We Cannot See Ourselves

We cannot see ourselves- only our reflections (mirrors) captures (photos) and depictions (art). While we can use mirrors as tools, they aren’t accurate representations of what we actually look like. What your brain sees, the mirror reflects and camera captures can be distinctly different. Thus, seeing yourself in a photo (especially if you are used to selfies and filters) can be very surprising. I recommend booking a makeup and photography session to exercise a better understanding of how other people see you.

At the end of a makeup application, I give a handheld mirror to my client to reveal how I interpret their vision combined with their original canvas (face). What they express and respond to reflects so much about how they view themselves. There’s often polarizing emotions for clients wanting to see themselves through professional makeup artistry. Occasionally without even knowing, they passionately desire to transform (catapult into a new persona) while also still find it difficult to part with anything outside of their routine.

I listed to a fascinating discussion by a professor/visual artist who offered portrait commission paintings. She described her experience with clients as “the only thing they were ever sure of was what they didn’t want. They could never articulate what they wanted, and even if they could have done that, there’s no way it would have matched, in my head, what I was going to do for them.” Even on traditional canvas (not on someone’s actual face), the cheeks were “too pink”. Once toned down, they were “too pale”.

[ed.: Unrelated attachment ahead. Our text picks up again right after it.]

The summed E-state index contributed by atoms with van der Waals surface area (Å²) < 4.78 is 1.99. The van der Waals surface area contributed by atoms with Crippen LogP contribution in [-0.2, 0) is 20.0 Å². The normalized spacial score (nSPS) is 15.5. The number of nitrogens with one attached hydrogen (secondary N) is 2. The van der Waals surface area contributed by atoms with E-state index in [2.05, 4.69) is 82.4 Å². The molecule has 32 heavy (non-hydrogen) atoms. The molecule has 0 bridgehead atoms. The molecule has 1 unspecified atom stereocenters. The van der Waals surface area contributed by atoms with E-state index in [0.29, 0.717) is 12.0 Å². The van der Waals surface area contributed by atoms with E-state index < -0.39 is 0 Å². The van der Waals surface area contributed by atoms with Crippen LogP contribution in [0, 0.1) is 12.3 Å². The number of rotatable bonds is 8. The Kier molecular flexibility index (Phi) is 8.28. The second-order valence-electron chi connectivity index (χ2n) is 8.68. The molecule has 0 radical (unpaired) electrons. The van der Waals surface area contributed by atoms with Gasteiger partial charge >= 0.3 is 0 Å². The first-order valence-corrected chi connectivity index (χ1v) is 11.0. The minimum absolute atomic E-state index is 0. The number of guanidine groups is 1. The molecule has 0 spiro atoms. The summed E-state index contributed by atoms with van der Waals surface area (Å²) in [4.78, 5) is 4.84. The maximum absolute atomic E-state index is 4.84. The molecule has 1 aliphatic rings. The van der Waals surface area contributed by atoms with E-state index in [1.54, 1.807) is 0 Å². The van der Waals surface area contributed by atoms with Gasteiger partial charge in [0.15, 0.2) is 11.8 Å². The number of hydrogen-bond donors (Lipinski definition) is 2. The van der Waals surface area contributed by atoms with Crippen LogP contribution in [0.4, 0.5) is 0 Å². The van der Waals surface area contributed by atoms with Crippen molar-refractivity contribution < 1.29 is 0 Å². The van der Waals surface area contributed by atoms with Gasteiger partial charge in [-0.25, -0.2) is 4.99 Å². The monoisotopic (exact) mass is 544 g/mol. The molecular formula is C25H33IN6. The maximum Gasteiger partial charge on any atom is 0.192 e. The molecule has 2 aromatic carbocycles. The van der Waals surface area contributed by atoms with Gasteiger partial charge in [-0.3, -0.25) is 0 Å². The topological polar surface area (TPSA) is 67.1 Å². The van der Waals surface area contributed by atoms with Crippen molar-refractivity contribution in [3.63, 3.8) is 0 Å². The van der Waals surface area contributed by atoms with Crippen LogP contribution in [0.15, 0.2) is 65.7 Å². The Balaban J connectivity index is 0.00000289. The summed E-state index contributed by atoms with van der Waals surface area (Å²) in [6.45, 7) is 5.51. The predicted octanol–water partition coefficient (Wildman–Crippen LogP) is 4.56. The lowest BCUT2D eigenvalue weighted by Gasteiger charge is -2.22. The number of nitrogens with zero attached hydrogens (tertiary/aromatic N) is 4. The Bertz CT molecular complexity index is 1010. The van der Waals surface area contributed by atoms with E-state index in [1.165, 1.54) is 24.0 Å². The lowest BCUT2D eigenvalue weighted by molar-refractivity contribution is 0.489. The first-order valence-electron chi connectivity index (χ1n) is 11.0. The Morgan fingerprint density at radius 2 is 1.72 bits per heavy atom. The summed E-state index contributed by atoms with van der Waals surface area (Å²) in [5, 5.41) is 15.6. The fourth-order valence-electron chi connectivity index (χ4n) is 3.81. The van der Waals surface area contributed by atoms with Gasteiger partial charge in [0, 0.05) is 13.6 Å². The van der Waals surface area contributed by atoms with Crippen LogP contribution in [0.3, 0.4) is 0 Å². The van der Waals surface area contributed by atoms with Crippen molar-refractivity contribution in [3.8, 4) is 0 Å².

During a portrait unveiling of an 80 year old man, the first thing his wife screamed was “Oh, my God- He’s bald!” She was upset he didn’t have hair in the portrait painting, even though he was bald in person.

“People just have strange ideas about what they think they look like or what they should look like. Some clients felt as if they were being shown their mortality if I included a couple wrinkles on their faces in their portraits, even if they have them in real life.” -Clara Lieu (View around the 18 minute mark).

We are composed of so much beauty others have the fortune of viewing. Let them show us!

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